Sérgio Vieira de Mello was born in Rio de Janeiro in 1948, the son of a diplomat. That made him a carioca (an inhabitant of Rio) by birth, but his family left Brazil for a foreign posting when he was just three weeks old. He was educated mainly at the French school in Rio and at the Sorbonne in Paris, where he studied Philosophy.

He considered a diplomatic career, but after his father was dismissed from the Brazilian foreign service in 1969 by the military government of the day, Sérgio refused to sit the entrance examination to the celebrated Rio Branco diplomatic academy in Rio. Instead, he joined the United Nations, at the age of 21. His first job was at the High Commissioner for Refugees (UNHCR) headquarters in Geneva.

Over the next three decades, Sérgio Vieira de Mello was present at most of the world's trouble spots, helping to rebuild societies torn apart by war and civil conflict. He took part in missions to Bangladesh, Sudan, Cyprus, Mozambique and, between 1981 and 1983, he was the regional representative in Latin America of the UNHCR.

He acquired a wide range of experience in the course of his travels, serving in Cambodia as head of the international mine-clearing programme, and in Lebanon as senior political adviser to the UN Interim Force. In 1986, Vieira de Mello was appointed chef de cabinet of the High Commissioner for Refugees, and in 1996 he became Assistant High Commissioner.

Two years later, Annan summoned him to New York to become Under-Secretary General for Humanitarian Affairs. After a spell as UN special envoy in Kosovo in 1999, he was sent to East Timor later that year to run the transitional administration that took the country to free elections and full independence from Indonesia in 2002.

Vieira de Mello was not, on the face of it, the obvious choice for the Iraq job. He did not speak Arabic and was not particularly knowledgeable about Middle Eastern affairs. He is said to have turned the offer down twice, but finally agreed, on condition that it was a short-term secondment from his UN human rights job. His great strengths were his unrivalled experience in handling impossibly difficult situations, on the one hand, and his personal charm and warmth on the other.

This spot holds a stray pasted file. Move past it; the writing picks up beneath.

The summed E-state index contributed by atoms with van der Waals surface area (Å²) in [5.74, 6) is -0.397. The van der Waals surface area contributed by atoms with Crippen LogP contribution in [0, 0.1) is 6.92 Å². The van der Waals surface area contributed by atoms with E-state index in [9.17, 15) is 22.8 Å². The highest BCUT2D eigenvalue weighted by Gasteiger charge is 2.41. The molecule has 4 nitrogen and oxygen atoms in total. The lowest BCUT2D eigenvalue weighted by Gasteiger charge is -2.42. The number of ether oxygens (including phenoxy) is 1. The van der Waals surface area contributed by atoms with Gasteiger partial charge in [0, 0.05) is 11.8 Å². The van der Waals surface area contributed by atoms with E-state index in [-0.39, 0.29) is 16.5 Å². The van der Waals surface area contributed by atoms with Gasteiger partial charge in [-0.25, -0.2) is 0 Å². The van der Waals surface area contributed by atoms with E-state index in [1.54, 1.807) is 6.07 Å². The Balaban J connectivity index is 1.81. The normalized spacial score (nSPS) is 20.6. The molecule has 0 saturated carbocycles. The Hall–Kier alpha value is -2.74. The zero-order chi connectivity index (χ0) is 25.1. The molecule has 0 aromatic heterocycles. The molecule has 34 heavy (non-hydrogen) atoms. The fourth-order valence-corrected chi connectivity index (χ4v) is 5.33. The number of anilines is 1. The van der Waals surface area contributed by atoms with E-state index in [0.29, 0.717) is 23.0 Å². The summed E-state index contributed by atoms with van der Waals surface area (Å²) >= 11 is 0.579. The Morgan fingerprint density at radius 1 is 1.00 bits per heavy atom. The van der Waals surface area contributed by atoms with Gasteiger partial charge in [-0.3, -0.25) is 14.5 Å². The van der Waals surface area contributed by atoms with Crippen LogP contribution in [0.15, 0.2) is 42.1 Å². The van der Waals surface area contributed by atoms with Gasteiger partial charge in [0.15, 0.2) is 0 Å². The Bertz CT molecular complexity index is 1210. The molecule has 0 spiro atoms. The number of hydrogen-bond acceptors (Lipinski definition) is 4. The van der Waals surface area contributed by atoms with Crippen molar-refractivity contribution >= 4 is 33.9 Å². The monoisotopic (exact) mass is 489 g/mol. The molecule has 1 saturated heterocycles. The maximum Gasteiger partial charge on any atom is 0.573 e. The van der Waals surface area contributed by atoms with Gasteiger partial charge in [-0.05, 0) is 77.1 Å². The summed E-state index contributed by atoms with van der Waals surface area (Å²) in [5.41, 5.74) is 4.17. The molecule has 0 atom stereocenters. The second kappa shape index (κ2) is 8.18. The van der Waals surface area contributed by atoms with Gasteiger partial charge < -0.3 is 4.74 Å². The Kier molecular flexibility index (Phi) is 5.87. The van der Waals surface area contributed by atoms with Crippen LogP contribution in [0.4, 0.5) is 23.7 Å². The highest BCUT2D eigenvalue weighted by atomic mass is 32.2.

Vieira de Mello was considerably more than a safe pair of hands. He was also a passionate advocate of the UN's role as an independent intermediary and honest broker in conflict situations. "The important thing is that we should be open to dialogue with all elements in a society, even with the forces of evil, and by means of this dialogue we can become a sort of bridge or link," he said. He liked to claim that his philosophical studies had prepared him well for his role in life: "Our work is to promote understanding, tolerance, peace and security. Isn't that what philosophy is about?"

By common consent, Vieira de Mello made such a brilliant success of his role in East Timor that Kofi Annan hardly allowed him time to settle back into his Geneva office before offering him the Iraq posting. Although he set out to establish good relations with all sides, and tried to persuade them all to become involved in the reconstruction of their country, Vieira de Mello was well aware that his life was in constant danger in Iraq. He took obvious precautions, but he told a Brazilian interviewer a few weeks before he died that, as God was Brazilian, he was sure that he would always protect him.

Colin Harding